When building the castle build it in layers. As a rough rule of thumb you want disposable units on the outside and your hard-hitting units on the inside. Against the wolves I would build the castle in a corner, using the back board edge and the side edge as 2 of the castle walls. In an objective game I would have one of my objectives in my castle, one close on my side, and (if possible) one on my side but further away. The idea would be that this might tempt my opponent to drop one of the pods onto the further away objectives meaning I only need to deal with 2 or 3 threats rather than 4. I could then deal with the other packs on the objective once I had (hopefully) dealt with the ones in my teeth! To be honest however, it’s unlikely an experienced opponent would fall for that!

The first thing I would put down would be the Skyrays and the Hammerhead. The wolves only have 5 melta guns (3 of them combi melta’s). As long as the melta guns are more than 6” away (and they’re going to be!), there is a good chance my AV13 vehicles will survive. I would spread out the tanks so they are 5” apart to give me room to move next turn. Five inches behind them would be the Fire Warriors in their D’fish. Again the D’fish would be 5” apart to allow the Warriors to get out next turn if that was a good idea.  Five inches behind them would be the Commander and his gun drones and then the Riptides. The Kroot would be infiltrating, and would infiltrate 5” in front of the AV13 wall; pushing the melta guns back that crucial 6”. If I could (i.e. if I didn’t need it for my castle) I would keep the small pack of Kroot in reserve, outflanking – remember that objective that was on the other side of the board? Well, if my opponent doesn’t take the bait, and there’s nothing over there, the Kroot can outflank onto it later in the game (hopefully out of sight of the heavy bolters!).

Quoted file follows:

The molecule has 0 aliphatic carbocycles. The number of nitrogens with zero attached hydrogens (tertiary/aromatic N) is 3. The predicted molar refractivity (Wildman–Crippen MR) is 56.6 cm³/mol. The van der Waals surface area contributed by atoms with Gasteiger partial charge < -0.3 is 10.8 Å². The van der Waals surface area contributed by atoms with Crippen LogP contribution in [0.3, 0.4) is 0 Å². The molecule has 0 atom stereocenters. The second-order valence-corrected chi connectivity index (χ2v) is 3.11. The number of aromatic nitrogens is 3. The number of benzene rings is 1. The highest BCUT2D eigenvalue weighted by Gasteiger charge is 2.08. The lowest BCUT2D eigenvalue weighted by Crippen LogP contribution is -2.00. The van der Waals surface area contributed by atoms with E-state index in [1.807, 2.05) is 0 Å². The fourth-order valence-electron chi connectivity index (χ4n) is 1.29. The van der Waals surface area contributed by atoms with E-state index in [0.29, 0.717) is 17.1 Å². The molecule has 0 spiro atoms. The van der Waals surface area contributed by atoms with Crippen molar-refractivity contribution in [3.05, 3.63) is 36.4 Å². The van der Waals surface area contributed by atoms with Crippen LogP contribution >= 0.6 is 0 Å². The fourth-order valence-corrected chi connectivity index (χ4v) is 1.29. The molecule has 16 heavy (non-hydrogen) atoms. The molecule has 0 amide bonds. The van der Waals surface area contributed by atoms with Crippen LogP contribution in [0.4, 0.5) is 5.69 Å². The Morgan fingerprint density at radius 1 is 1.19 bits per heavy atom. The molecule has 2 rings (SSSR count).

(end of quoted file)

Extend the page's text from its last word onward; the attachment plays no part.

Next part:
This works even better if you can get cover on the vehicles. If you’re going first, you will always get at least a 4+ (Jink plus D’pods) – you really want to go first!

Of course you will have noticed the fatal flaw in the plan – Dawn of War deployment. In Dawn of war deployment I can’t get the necessary depth in my castle to push the Rune Priest far enough away from my Riptides. Assuming my opponent deploys his Long fangs directly opposite my castle (and why wouldn’t he!), the maximum depth I can get in my castle is 18” (12” deployment and then the Kroot infiltrating 18 “ away from the long fangs). If I’m going first I might be able to expand the castle in turn one by moving the Kroot Screen forward. If I’m going second it’s trickier. Depending on where he deploys his long fangs I might be able to build the castle in a little more depth. You could also try and build the castle so the only way he can get Jaws in range would be to drop the pod close to the board edge. That might discourage your opponent to drop there and risk scattering off the table. Other than that the only answer is to reserve the Riptides, or “pray” the Pods scatter badly and/or the Priest fail to cast!

Now, to be clear, it’s easy to explain how to build this awesome castle on paper, but it’s a tricky thing to do. Terrain gets in the way, the units don’t “fit” where you want them to fit, there is “always” a 6” gap somewhere in your castle etc etc. You will never be able to build the perfect castle “in real life”.